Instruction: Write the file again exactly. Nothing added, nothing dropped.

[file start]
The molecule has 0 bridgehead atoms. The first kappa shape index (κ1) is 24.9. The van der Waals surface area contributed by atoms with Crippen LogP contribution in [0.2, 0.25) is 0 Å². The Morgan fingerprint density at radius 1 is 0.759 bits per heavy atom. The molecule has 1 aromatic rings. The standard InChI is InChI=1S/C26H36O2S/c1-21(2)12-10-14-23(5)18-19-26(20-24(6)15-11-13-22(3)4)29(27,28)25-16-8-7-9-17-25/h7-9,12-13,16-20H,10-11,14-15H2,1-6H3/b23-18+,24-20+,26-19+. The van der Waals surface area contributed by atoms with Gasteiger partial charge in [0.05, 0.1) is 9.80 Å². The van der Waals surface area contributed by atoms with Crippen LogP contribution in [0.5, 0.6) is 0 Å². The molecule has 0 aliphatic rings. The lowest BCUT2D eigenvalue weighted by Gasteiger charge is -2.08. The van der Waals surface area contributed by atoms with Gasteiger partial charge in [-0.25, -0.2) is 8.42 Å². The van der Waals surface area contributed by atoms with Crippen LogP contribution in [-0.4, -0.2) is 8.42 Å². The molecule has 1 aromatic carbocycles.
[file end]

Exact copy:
The molecule has 0 bridgehead atoms. The first kappa shape index (κ1) is 24.9. The van der Waals surface area contributed by atoms with Crippen LogP contribution in [0.2, 0.25) is 0 Å². The Morgan fingerprint density at radius 1 is 0.759 bits per heavy atom. The molecule has 1 aromatic rings. The standard InChI is InChI=1S/C26H36O2S/c1-21(2)12-10-14-23(5)18-19-26(20-24(6)15-11-13-22(3)4)29(27,28)25-16-8-7-9-17-25/h7-9,12-13,16-20H,10-11,14-15H2,1-6H3/b23-18+,24-20+,26-19+. The van der Waals surface area contributed by atoms with Gasteiger partial charge in [0.05, 0.1) is 9.80 Å². The van der Waals surface area contributed by atoms with Crippen LogP contribution in [0.5, 0.6) is 0 Å². The molecule has 0 aliphatic rings. The lowest BCUT2D eigenvalue weighted by Gasteiger charge is -2.08. The van der Waals surface area contributed by atoms with Gasteiger partial charge in [-0.25, -0.2) is 8.42 Å². The van der Waals surface area contributed by atoms with Crippen LogP contribution in [-0.4, -0.2) is 8.42 Å². The molecule has 1 aromatic carbocycles.